I’ve lost count of the amount of times I’ve heard someone say to me ‘I’m thinking of buying an investment property because I’m paying too much tax’. This is crazy ladies and gentlemen! What I’m reading into this comment is that tax is the no.1 driver of this decision. Don’t get me wrong. Tax is important. However, with any investment decision the fundamental question that must be asked is ….is it a good investment. Only if the answer is yes do you consider the tax side of things. If the answer is no, then forget it!
How do people reduce their tax with an investment property? They buy a property where the rental income is less (usually a lot less) than the associated expenses (e.g interest on borrowings). This is called ‘negative gearing’. Does spending more on an investment than you earn from it make a lot of sense to you? It doesn’t make a lot of sense to me. The only reason you get a ‘big tax cheque’ back (i.e. reduce your tax) at the end of the year is because the tax office didn’t know you incurred a whopping big loss on your investment until you told them (through lodging your tax return). When the ATO realises you lost money on your investment they redo the sums and work out that you’ve paid them too much tax. They then give you some tax back. Don’t be fooled. A tax refund isn’t the ATO’s money that they are giving you. It is your money that they are giving back to you. And.what you get back in the way of a tax refund is only a fraction of what you lost throughout the year on your investment. I hope you are reading this blog now and realising that buying an investment property simply because you’re paying too much tax is dumb. If you want to reduce your tax make a donation! Believe me its far less risky.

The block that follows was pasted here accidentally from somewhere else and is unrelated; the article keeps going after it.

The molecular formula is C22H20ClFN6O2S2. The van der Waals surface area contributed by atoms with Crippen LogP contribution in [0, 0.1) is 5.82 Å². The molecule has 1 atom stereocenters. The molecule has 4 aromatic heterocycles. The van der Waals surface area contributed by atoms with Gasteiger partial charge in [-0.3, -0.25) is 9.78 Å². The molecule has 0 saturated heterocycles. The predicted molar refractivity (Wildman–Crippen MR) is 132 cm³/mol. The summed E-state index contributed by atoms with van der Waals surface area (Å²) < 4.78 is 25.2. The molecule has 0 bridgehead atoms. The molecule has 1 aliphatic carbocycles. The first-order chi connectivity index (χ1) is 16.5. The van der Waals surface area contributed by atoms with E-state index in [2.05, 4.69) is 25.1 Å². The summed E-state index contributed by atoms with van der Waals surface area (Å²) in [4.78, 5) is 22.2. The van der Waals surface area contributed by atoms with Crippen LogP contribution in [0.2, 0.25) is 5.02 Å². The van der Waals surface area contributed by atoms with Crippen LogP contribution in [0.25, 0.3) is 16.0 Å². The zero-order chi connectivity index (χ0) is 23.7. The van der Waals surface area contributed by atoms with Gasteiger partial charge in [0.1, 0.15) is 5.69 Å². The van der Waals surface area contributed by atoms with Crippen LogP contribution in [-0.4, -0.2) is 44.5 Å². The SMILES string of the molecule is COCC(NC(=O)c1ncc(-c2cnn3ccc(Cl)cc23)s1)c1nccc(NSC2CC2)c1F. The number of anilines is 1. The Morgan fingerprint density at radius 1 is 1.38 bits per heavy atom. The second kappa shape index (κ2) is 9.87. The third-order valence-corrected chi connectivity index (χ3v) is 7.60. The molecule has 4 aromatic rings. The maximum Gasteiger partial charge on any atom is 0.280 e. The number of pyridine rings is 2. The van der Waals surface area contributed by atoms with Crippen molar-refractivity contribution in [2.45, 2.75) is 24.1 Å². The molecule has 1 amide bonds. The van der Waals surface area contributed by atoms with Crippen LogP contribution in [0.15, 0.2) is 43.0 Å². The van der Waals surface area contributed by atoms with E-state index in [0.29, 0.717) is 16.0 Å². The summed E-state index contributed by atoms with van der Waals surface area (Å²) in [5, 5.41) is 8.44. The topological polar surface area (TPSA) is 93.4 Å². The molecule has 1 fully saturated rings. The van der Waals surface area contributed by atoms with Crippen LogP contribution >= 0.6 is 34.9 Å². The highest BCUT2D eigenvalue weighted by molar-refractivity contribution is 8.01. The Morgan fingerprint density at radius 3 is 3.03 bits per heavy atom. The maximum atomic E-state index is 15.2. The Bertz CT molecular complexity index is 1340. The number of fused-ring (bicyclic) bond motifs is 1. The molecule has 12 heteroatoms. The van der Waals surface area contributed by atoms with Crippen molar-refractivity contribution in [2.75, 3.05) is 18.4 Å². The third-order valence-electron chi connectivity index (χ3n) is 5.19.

Don’t get me wrong. I am not anti property. Far from it. I think property has a part to play in most people’s investment portfolios. However, only if the property is going to increase in value should you consider buying it. And remember, if the property is going to be negatively geared, then you need to ask yourself is this property going to increase in value sufficiently to compensate for all the years you spent more on it than you received back in the form of rent. If it ticks those boxes then you should consider buying the property. If it doesn’t then you should walk away.